Originally, the gate was an opening in the 17th Century walls built by Vauban which led from the medieval market town of Ypres to the town of Menin some miles away to the east. During the war, the opening in the walls led to the front, and as the war progressed, hundreds of thousands of men would pass from the town through the destroyed portal to the trenches and dugouts which surrounded the tenuous British position in the salient. Ypres itself came under increased German shelling throughout the war and was almost completely destroyed by the armistice in 1918. Soldiers passing from Ypres through the ruined walls to the trenches were said to joke: “tell the last man through to bolt the Menin Gate.”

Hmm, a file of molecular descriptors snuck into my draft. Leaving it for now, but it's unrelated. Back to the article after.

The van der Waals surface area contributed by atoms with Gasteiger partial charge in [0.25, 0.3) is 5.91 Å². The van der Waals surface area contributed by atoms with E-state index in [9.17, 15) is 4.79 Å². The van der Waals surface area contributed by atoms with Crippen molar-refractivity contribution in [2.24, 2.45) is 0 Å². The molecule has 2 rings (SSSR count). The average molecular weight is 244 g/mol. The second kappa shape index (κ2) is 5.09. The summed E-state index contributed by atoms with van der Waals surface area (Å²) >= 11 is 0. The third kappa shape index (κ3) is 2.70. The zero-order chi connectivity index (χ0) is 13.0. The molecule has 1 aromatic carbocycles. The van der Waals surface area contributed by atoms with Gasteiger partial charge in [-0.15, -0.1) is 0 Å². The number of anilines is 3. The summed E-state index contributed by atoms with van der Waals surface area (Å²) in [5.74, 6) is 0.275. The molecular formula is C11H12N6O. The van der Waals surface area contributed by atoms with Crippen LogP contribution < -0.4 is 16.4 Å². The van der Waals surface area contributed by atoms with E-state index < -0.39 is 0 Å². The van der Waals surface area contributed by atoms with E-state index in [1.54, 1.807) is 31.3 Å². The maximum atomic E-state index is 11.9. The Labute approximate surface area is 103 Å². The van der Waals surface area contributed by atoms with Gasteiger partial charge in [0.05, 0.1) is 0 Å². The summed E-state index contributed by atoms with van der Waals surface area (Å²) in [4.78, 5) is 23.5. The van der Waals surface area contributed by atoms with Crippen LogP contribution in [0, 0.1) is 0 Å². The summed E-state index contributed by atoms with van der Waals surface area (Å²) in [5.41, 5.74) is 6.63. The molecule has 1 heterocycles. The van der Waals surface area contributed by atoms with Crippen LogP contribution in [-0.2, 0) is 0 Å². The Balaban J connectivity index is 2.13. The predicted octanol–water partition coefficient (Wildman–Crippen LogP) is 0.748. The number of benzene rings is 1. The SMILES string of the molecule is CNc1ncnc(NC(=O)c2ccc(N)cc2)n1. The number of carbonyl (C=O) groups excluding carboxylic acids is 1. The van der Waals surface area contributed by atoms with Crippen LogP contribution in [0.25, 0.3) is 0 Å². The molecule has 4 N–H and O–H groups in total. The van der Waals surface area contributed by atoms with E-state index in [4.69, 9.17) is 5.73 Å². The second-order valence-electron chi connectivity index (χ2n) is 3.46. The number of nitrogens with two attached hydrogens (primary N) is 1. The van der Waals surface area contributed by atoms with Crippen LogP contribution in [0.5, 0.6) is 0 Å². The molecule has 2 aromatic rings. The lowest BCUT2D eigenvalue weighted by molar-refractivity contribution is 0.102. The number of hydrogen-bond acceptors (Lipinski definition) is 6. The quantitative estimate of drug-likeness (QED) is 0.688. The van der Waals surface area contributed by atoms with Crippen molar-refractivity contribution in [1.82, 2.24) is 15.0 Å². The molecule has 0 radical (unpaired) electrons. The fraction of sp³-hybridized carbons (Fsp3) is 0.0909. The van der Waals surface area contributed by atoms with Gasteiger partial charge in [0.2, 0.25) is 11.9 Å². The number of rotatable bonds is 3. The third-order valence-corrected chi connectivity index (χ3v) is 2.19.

Beginning in July 1928, only interrupted during the German occupation during the Second World War, the Last Post Buglers’ Association has played the Last Post at 8 pm each evening under the arch of the Menin Gate. In fact, as Ypres was liberated by Polish forces in the Second World War, the ceremony was bravely resumed by local firefighters while fighting continued in the town. It is a moving ceremony and a credit to the Belgian allies of Great Britain, the citizens of Ypres, who have maintained this somber tradition for almost a hundred years. Each night, traffic is stopped and visitors stand silently as the buglers play in unison the Last Post, which echoes under the gate and among the 55,000 names of the missing. It is fitting to feel overcome by a sense of loss and tragedy at such a moment.

For more information on the Last Post Buglers’ Association, or to schedule a wreath laying at the Menin Gate, visit their website:

Cambridge Military History – in Belgium!

Dear reader,